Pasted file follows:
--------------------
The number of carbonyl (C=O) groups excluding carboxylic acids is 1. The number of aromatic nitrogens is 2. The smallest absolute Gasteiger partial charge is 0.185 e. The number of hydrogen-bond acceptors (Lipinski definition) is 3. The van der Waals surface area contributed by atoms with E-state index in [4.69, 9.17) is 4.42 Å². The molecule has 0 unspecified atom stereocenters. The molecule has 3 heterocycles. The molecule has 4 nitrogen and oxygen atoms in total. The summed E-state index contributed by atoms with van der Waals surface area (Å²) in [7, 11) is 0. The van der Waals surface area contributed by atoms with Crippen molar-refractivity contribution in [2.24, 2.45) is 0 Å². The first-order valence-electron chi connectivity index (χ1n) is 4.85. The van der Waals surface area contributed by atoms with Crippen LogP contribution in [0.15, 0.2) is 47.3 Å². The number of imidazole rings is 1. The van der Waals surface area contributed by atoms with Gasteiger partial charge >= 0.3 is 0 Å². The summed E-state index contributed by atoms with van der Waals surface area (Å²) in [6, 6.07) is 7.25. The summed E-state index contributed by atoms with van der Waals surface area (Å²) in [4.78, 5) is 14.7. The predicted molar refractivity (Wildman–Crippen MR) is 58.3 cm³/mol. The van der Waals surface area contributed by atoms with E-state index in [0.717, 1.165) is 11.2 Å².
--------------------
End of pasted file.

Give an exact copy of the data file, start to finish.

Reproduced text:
The number of carbonyl (C=O) groups excluding carboxylic acids is 1. The number of aromatic nitrogens is 2. The smallest absolute Gasteiger partial charge is 0.185 e. The number of hydrogen-bond acceptors (Lipinski definition) is 3. The van der Waals surface area contributed by atoms with E-state index in [4.69, 9.17) is 4.42 Å². The molecule has 0 unspecified atom stereocenters. The molecule has 3 heterocycles. The molecule has 4 nitrogen and oxygen atoms in total. The summed E-state index contributed by atoms with van der Waals surface area (Å²) in [7, 11) is 0. The van der Waals surface area contributed by atoms with Crippen molar-refractivity contribution in [2.24, 2.45) is 0 Å². The first-order valence-electron chi connectivity index (χ1n) is 4.85. The van der Waals surface area contributed by atoms with Crippen LogP contribution in [0.15, 0.2) is 47.3 Å². The number of imidazole rings is 1. The van der Waals surface area contributed by atoms with Gasteiger partial charge >= 0.3 is 0 Å². The summed E-state index contributed by atoms with van der Waals surface area (Å²) in [6, 6.07) is 7.25. The summed E-state index contributed by atoms with van der Waals surface area (Å²) in [4.78, 5) is 14.7. The predicted molar refractivity (Wildman–Crippen MR) is 58.3 cm³/mol. The van der Waals surface area contributed by atoms with E-state index in [0.717, 1.165) is 11.2 Å².